Dealing with tax avoidance and evasion:

  1. How effective is HMRC in dealing with
    1. aggressive tax avoidance?
    2. tax evasion?
  2. What legislative, resourcing or other measures would help to narrow the tax gap?
  3. Does HMRC make appropriate use of all the powers and opportunities in its toolkit?

Staffing and resources:

  1. Are HMRC’s resources adequate?
  2. Is HMRC able to recruit and retain people with appropriate skills, qualifications and experience?
  3. Within constrained budgets, what could HMRC do to achieve better and more sustainable services?

We are grateful to those who contributed to our draft terms of reference.

An examination of the OECD’S BEPS recommendations to the G20

This consultation is now closed. You can read the final report here.

The consultation was launched on Monday 23rd November 2015 and focuses on the OECD’s BEPS (Base Erosion and Profit Shifting) process and subsequent recommendations to the G20.

Background

The Base Erosion and Profit Shifting (BEPS) action plan, developed by the OECD since 2013, has identified 15 key areas to combat multinational corporation tax avoidance which were approved by the G20 leaders when they met in November 2015.

The action plan covers a broad range of areas and recommendations including: country-by-country reporting of key financial data by multinationals; model legislation for abusive tax and intellectual property (IP) structures; and guidance on the challenges of taxing the digital economy.

Focus of this consultation

In response to the BEPS process and resulting recommendations, the APPG on Responsible Tax is asking our consultation participants to respond on one or more of the following:

  1. The effectiveness of the OECD’s current BEPS proposals in responding to the globalisation of businesses, the growth of the digital economy and other challenges.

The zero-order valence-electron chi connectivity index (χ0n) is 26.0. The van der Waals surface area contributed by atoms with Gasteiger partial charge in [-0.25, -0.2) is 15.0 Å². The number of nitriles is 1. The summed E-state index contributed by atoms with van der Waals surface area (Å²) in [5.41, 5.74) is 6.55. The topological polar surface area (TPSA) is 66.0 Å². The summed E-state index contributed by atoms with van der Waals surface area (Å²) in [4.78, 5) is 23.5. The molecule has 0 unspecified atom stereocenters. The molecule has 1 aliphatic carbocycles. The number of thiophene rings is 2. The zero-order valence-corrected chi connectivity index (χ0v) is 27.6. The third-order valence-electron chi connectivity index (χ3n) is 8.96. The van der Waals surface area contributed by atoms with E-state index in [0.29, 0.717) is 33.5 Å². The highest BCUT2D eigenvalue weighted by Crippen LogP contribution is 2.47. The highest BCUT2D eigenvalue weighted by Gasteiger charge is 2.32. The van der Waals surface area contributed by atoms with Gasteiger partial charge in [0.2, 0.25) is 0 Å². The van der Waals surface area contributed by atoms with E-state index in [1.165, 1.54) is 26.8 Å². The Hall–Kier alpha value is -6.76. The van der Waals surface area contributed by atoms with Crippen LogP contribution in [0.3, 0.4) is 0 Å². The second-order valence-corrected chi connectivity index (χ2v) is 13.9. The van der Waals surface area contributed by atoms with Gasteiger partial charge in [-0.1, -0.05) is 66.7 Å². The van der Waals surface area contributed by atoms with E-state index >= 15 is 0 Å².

2. The impact of these proposals on the UK, the EU and other developed economies and developing countries. This includes how developing countries raise revenues and fight poverty [change recommended by Jon Date, Action Aid].
  3.  The UK government’s role in contributing to, supporting and implementing the OECD’s BEPS proposals.
  4. The role of other stakeholders in contributing to, supporting and implementing the OECD’s BEPS proposals.
  5. The scale and distributional impact of BEPS, and the ability of the OECD or others effectively to track progress over time [addition from Alex Cobham, Tax Justice Network].
  6. An assessment of the existing and proposed tax changes in the UK which might impact on the effectiveness of the OECD’s proposals.
  7. The role of non-OECD and non-G20 governments and other international institutions in the agreement of global tax rules [change recommended by Jon Date, Action Aid and Caroline Macfarland, CoVi].
  8. The longer term challenges which cannot be addressed by the current proposals. Including the actions the UK government could take in its tax policies, including tax treaties, to ensure that UK companies do not make use of tax havens for tax minimising purposes [addition from Jon Date, Action Aid].
  9. Principles which could be considered over time as effective mechanisms for dealing with the changing global economy, including the fair and effective taxation of multinational companies [change recommended by Jon Date, Action Aid].

Timescales for submissions

From Monday 16th November until Monday 23rd November we invited comments and feedback on the draft terms of reference. We invited full submissions in the above formats until Thursday 21st January 2015.